(pp. 383-394)
    Ludwig Müller

    By 1936, whenGod’s Word in Germanwas published, National Bishop Ludwig Müller had lost most of whatever authority he had enjoyed in the early days of the German Christian faith movement. Like most German Christians, however, he continued to support Hitler and the National Socialist project with great enthusiasm. Like many of his coworkers, Müller believed their movement could serve the German people by helping “to make the Bible more understandable to modern Germans by putting its messages into modern terms.”¹ For someone as devoted to the Nazi renewal of Germany as he was, doing so would inevitably involve...

  22. 17 What Do the German Christians Want? 118 Questions and Answers
    (pp. 395-420)
    Otto Brökelschen

    This pamphlet, sixteen pages in the original German, was prepared by a German Christian pastor from the Rhineland town of Oberhausen. With its simple question-and-answer format, it is clearly meant for a popular audience.

    What Do the German Christians Want?offers responses to questions the reader may have about German Christian beliefs in what its author acknowledges as brief, “almost slogan-like terms.” (For more information he refers the reader to other publications listed toward the end of the pamphlet.) Among the topics covered are a host of standard German Christian themes and convictions, among them these: that the state—in...

  23. 18 Freedom of Conscience
    (pp. 421-432)
    Wolf Meyer-Erlach

    Wolf Meyer-Erlach (1899–1982) was a German Lutheran pastor and professor. He studied theology at the universities of Erlangen and Tübingen, served in the military during World War I, and was ordained to the ministry thereafter. Early in the 1920s he became a speaker for the National Socialist German Workers Party. In 1931 he became a radio “broadcast pastor” for the Bavarian state radio system. He joined the Nazi Party in 1933; during the same year he became a leader of the German Christians in Bavaria.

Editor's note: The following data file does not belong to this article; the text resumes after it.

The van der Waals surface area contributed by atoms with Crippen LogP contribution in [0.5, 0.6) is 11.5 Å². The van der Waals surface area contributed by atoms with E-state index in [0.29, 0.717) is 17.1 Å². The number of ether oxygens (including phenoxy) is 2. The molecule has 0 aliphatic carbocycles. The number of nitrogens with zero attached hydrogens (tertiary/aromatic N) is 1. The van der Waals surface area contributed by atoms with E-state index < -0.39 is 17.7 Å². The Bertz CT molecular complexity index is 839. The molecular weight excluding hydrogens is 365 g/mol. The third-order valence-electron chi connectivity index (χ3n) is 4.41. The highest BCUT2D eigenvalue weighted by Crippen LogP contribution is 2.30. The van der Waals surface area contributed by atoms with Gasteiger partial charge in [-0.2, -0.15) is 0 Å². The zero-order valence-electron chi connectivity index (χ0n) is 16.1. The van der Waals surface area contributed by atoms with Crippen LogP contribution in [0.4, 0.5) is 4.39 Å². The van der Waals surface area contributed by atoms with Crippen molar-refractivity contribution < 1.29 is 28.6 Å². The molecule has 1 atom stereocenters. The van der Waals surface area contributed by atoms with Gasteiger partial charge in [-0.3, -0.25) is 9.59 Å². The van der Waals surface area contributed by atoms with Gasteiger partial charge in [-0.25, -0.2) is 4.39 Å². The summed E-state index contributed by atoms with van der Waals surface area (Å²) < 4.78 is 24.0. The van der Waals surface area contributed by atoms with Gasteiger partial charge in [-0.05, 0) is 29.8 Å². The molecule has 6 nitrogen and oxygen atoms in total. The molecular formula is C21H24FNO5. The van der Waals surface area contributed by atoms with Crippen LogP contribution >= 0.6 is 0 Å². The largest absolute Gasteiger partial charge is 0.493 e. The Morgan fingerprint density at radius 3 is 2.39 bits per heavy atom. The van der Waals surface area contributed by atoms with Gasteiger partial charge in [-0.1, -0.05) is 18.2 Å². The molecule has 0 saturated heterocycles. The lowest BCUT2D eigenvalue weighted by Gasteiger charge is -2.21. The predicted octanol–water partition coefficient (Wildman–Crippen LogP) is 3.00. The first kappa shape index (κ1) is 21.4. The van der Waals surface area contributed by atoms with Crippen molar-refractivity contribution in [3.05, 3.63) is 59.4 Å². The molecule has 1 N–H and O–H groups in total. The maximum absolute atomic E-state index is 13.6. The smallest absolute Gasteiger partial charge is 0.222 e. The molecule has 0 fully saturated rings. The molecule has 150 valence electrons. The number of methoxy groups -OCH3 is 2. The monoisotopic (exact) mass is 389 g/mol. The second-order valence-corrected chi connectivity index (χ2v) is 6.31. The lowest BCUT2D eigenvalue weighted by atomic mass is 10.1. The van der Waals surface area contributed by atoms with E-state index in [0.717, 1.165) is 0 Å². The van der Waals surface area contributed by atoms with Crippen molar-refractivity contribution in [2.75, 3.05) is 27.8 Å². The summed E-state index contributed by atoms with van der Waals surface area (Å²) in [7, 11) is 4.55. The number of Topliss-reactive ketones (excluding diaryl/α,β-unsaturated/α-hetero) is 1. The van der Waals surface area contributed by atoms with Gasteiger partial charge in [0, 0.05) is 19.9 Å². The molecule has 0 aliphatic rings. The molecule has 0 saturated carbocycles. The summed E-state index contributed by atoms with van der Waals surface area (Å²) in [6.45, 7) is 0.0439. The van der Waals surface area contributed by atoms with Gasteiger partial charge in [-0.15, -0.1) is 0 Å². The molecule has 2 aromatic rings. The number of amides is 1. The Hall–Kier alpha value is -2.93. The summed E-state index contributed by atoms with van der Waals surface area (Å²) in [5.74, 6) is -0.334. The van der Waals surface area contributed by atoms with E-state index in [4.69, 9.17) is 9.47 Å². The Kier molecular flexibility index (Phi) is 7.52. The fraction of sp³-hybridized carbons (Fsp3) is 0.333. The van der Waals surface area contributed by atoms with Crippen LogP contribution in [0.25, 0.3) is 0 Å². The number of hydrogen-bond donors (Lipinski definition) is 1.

Despite his lack of the academic credentials needed to assume a university teaching position,...

  24. 19 Jesus and the Jews!
    (pp. 433-442)
    Organization for German Christianity

    The Organization for German Christianity [Bund für deutsches Christentum], which issued the pamphlet from which the excerpt below is taken, came into being in November 1936 when “leaders of German-Christian-controlled regional churches . . . met in the Wartburg Castle outside Eisenach.”¹ Their goal, writes Susannah Heschel, was “creating a judenrein [Jew-free] Christianity for a judenrein Nazi Reich,” that is, a thorough de-judaizing of Christian scriptures, worship, music, theology, and anything else related to the church.² The fragmentation of the German Christian movement from early 1934 onward, and its failure, in any case, to unify the Protestant churches as part...

  25. 20 The Godesberg Declaration and Responses
    (pp. 443-452)
    Various Authors

    The Godesberg Declaration was drafted in March 1939 by Thuringian pastor Siegfried Leffler¹ and other German Christian leaders meeting in the Bonn suburb of Bad Godesberg. They met and composed the statement as the Nazi regime intensified its anti-Jewish policies;Kristallnacht, the vicious pogrom directed at Jewish businesses, synagogues, and homes, had occurred only four months earlier, in November 1938. At its core, one sentence—“The Christian faith is the unbridgeable religious opposite of Judaism”—signaled the German Christians’ intention to “transform the Protestant church into a tool of racial policy.”² It also expressed their ongoing conviction that Christians of...

  26. 21 Who Is Jesus of Nazareth?
    (pp. 453-470)
    Walter Grundmann

    Walter Grundmann (1906–1976) was a German Lutheran pastor, theologian, and professor. In 1930 he became a member of the Nazi Party, and in 1934 a supporting member of the S.S. Between 1930 and 1932 he served as an assistant to Gerhard Kittel and wrote a score of articles for theTheological Dictionary of the NewTestament, of which Kittel was the editor.¹ He became active in the German Christian movement in Saxony, and in December 1933 wrote the “Twenty-Eight Theses of the Church of Saxony,”² which articulated Protestant statements of faith in Nazi language and using Nazi racial concepts....

  27. Bibliography
    (pp. 471-478)
  28. Index
    (pp. 479-486)
  29. Back Matter
    (pp. 487-487)